Brave hearts would help, but they'd really kill for tax breaks
Our film industry is getting its act together, says Ian Griffiths
Sunday 29 September 1996
There is nothing unusual in this: with a Budget approaching, it is almost a ritual. Every year the film industry asks for support by way of a more benevolent tax regime. Every year it is ignored.
This year, however, there is a sense that the argument for change has received a more sympathetic hearing. That in part is a reflection of the increased sophistication of the industry's arguments. Whinges and pleas for tax handouts have given way to co-ordinated and compelling economic arguments for targeted tax incentives.
The industry has also been helped this year by the work of the Advisory Committee on Film Finance. Chaired by Sir Peter Middleton, chairman of BZW and a former Treasury mandarin, it produced a report for the National Heritage Secretary offering an authoritative and independent series of recommendations which tended to reinforce and endorse the broad views of the film industry.
The committee was established to look at the obstacles to attracting private investment into the British film industry, and to suggest ways that these might be overcome. Included in its proposals were recommendations that the Government should introduce 100 per cent first-year write-offs of film-production costs and abolish withholding tax on overseas film stars.
The industry believes that these simple tax changes would have great pyschological and practical benefits. First it would begin to put the British tax regime on a par with competitor countries. Second it would send a clear signal that the climate was changing to one that actively supported film production.
Historically, the Treasury has been reluctant to introduce tax breaks in case it is accused of supporting one industry in preference to another. However, the arguments have been refined by the industry to ensure they are presented not as tax subsidies but rather as measures to encourage inward investment and improve international competitiveness.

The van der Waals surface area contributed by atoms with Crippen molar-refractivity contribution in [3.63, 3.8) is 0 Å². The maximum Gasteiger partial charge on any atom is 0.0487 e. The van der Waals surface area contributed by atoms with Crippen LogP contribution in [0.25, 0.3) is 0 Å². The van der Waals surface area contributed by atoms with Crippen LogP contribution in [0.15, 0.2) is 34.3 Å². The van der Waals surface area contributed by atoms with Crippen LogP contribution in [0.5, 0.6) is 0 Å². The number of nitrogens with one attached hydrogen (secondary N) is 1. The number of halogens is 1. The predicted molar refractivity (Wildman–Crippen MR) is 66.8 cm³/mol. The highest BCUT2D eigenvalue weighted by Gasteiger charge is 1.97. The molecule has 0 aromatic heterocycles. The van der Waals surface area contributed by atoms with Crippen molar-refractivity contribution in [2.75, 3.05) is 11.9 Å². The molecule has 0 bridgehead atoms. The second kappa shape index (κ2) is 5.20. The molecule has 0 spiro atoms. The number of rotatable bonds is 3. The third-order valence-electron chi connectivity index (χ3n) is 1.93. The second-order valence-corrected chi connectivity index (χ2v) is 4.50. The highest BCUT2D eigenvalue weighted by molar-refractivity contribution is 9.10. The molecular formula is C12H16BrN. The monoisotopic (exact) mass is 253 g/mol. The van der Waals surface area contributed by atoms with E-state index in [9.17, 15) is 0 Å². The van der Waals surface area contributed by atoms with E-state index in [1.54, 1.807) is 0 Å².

Even the subsidy argument falls away when the figures are examined in detail. The Middleton committee's forecasts suggested that while there would be a small cost to the Exchequer at first, this would soon be replaced by higher tax revenues: a pounds 5m cost in year one becomes a pounds 52m surplus in year 10.
Also highlighted was the potential for significant indirect benefits. If more films are made in Britain it creates wealth, it creates jobs and it creates yet more tax revenues - a virtuous circle.
The industry points to the Irish experience with a combination of enthusiasm and pain. In 1993 the Irish government identified film as a promising area of economic activity and introduced fiscal reforms to encourage investors. Since then film investment has risen from $3m to $100m (pounds 65m). When Mel Gibson was making Braveheart he was keen to film it in Britain. But the tax breaks and support offered by the Irish ensured that the bulk of the $45m film was shot in Ireland.
The BSAC report to the Treasury demonstrates that Britain compares unfavourably with Australia, Canada, Ireland, France and Germany. The financial value of support mechanisms is lower than everywhere apart from Australia, which provides $1m less than Britain.
Britain has considerable attractions. Its language and historical expertise are important to the Hollywood studios, and its comparatively low employment costs are appreciated. Work being done by the Scott Brothers at Shepperton is upgrading its technological edge. However, the benefits are all too often outweighed by the tax disadvantages.
The romantic notion that we might yet recreate the British film industry of old has long been abandoned. A new realism recognises that beautiful films about the hedgerow are quaint, but if they are to be made they must be funded by movies that a lot of people want to see.
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